These were the best movies of 2018 – New York Post

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The Post’s Sara Stewart and Johnny Oleksinski take turns ranking their top 10 films of 2018
This year’s best films wrestled mightily with questions of identity and belonging in a year when our culture did the same. Awkward laughter is more on tap here than belly laughs, though I’ll give an honorable mention to the slightly bro-y but hilarious “Deadpool 2” for its skewering of comic book movies, approximately 86 more of which are set for release next year.
Can “excruciating” function as a compliment? “Eighth Grade,” director Bo Burnham’s debut film, makes a good case for it. His humane portrait of the endearing but gawky Kayla (Elsie Fisher) in her last week of middle school might have you suffering adolescent flashbacks, it’s so real.
Still, white-knuckling through Kayla’s attempts at socializing was my favorite cinematic experience of the year.

Close on its heels was the deliciously scary “Hereditary,” starring Toni Collette as matriarch of an unwittingly occult-linked family, and a raft of nightmare-inducing imagery. The trailer alone — which includes a man on fire and a girl snipping the head off a dead pigeon — freaked out a theater full of kids when mistakenly shown before “Peter Rabbit.” Oops!
Joaquin Phoenix is post-traumatic stress disorder incarnate in the bleak, pulsating “You Were Never Really Here,” about a tormented hit man tasked with rescuing an abducted girl. Also in traumatized men, “Leave No Trace” features a heartbreaking performance by Ben Foster as a homeless war vet trying to raise a teen daughter (Thomasin McKenzie) off the grid in the Pacific Northwest.
Two of the year’s funniest films are also the ones that best called out racism and classism. The raucous “Sorry to Bother You” stars Lakeith Stanfield as a telemarketer who climbs the corporate ladder using “white voice.” And police brutality and gentrification are at the heart of “Blindspotting,” in which an ex-con (Daveed Diggs) tries to get through his last days of parole trouble-free.

Ethan Hawke makes the leap to greatness in the somber, smart “First Reformed,” playing a small-town priest coping with alcoholism, loss and a jarring wake-up call to climate change that leaves him — and us, in the wild final act — deeply shaken. Equally rattling is “Three Identical Strangers,” a documentary about New York triplets who discovered one another as young men, and gradually learned the secret behind their adoptions.
Still a bit of a secret in the US, the brilliant British actress Olivia Colman plays a monarch like you’ve never seen in “The Favourite,” a wonderfully weird dramedy about the sickly Queen Anne and two noblewomen (Rachel Weisz and Emma Stone) viciously vying for her affections. And for the year’s most surprising standout performance, former rodeo rider Brady Jandreau expertly plays a fictionalized version of himself in docudrama “The Rider,” about a South Dakota cowboy’s rehab after a head injury. A star is born, indeed.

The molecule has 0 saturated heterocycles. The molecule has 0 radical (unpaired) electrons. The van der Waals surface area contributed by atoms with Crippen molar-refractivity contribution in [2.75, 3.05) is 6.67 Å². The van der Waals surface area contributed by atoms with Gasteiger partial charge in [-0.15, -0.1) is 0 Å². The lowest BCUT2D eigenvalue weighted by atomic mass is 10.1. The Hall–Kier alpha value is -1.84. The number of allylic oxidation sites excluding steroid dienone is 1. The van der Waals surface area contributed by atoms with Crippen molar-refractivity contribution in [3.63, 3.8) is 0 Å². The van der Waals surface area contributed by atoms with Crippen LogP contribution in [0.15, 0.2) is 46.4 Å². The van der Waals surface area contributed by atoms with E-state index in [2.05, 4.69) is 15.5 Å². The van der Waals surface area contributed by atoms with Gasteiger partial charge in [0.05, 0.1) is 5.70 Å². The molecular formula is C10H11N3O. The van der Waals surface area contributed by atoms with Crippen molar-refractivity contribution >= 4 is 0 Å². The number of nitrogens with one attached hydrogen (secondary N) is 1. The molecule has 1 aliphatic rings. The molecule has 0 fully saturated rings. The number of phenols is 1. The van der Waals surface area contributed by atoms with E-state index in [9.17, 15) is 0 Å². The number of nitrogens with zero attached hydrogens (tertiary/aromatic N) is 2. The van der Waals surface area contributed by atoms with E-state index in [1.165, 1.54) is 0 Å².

In a happy reversal from years past, many of the best films of 2018 were seen or buzzed about by mainstream moviegoers, not just snobs. And, as for the movies you haven’t watched yet — get to it!
My favorite was Spike Lee’s jolting “BlacKkKansman.” The story of a black police officer infiltrating the Ku Klux Klan, the drama jumped between hilarity and horror with abandon, leaving viewers gut-punched as they walked out.
“A Star Is Born” got me into some trouble with the Little Monsters. Although I gave the film four stars, Lady Gaga’s fans were furious I’d written two years earlier that their goddess didn’t have the acting chops to play the part. Turns out I was wrong. Her performance as a waitress-turned-pop sensation is brilliant, as is that of her co-star and director, Bradley Cooper.
Almost as furry as Cooper’s rock star is Paddington Bear, whose heartwarming sequel “Paddington 2” had adults wringing tears out of their shirts. Even better than the first one, the family film showcased the second act of Hugh Grant’s career as a devilishly funny character actor.

Not so funny, for once, was “Office” star John Krasinski, who did a bang-up job directing and starring in the surprise hit “A Quiet Place.” A science-fiction horror film, it harked back to the thrills of M. Night Shyamalan’s heyday.
I went into two big movies with small expectations this year — “Spider-Man: Into the Spider-Verse” and “Crazy Rich Asians” — and left elated. “Spider-Verse” broke new ground with cutting-edge animation, but not at the expense of humor. And “Crazy Rich Asians” brought the romantic comedy back to life.
No best-of list would be complete without some costumes. For that, we have “The Favourite,” a sexy dramedy starring Olivia Colman, Rachel Weisz and Emma Stone about two vicious women vying for the affection of Queen Anne. And there’s “Colette,” a fascinating film starring Keira Knightley as an author, who wrote a popular series of French books while her hubby took all the credit.

Finally, not doing boffo box office, but easily enjoyed by anybody, are two true stories: “Can You Ever Forgive Me?” in which Melissa McCarthy does career-best work as a writer who forges celebrity letters to make a buck, and “Green Book,” about a black pianist and white Italian chauffeur’s journey through the 1960s Deep South. See them.


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